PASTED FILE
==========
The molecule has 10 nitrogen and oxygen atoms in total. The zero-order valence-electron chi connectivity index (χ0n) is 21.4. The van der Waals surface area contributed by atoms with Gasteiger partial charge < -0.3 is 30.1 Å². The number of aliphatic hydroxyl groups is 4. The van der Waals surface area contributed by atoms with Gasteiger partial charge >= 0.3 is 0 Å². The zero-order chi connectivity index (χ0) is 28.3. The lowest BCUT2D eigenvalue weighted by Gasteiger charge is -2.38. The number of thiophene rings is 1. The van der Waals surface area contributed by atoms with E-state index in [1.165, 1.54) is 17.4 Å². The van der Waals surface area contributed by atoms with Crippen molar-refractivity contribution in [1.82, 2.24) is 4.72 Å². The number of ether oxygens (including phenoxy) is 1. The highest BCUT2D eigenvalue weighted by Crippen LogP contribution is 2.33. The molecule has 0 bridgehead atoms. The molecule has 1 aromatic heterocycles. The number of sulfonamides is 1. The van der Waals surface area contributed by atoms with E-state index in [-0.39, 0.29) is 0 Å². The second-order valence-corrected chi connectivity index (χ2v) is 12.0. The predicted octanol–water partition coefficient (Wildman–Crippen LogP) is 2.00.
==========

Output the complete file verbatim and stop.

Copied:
The molecule has 10 nitrogen and oxygen atoms in total. The zero-order valence-electron chi connectivity index (χ0n) is 21.4. The van der Waals surface area contributed by atoms with Gasteiger partial charge < -0.3 is 30.1 Å². The number of aliphatic hydroxyl groups is 4. The van der Waals surface area contributed by atoms with Gasteiger partial charge >= 0.3 is 0 Å². The zero-order chi connectivity index (χ0) is 28.3. The lowest BCUT2D eigenvalue weighted by Gasteiger charge is -2.38. The number of thiophene rings is 1. The van der Waals surface area contributed by atoms with E-state index in [1.165, 1.54) is 17.4 Å². The van der Waals surface area contributed by atoms with Crippen molar-refractivity contribution in [1.82, 2.24) is 4.72 Å². The number of ether oxygens (including phenoxy) is 1. The highest BCUT2D eigenvalue weighted by Crippen LogP contribution is 2.33. The molecule has 0 bridgehead atoms. The molecule has 1 aromatic heterocycles. The number of sulfonamides is 1. The van der Waals surface area contributed by atoms with E-state index in [-0.39, 0.29) is 0 Å². The second-order valence-corrected chi connectivity index (χ2v) is 12.0. The predicted octanol–water partition coefficient (Wildman–Crippen LogP) is 2.00.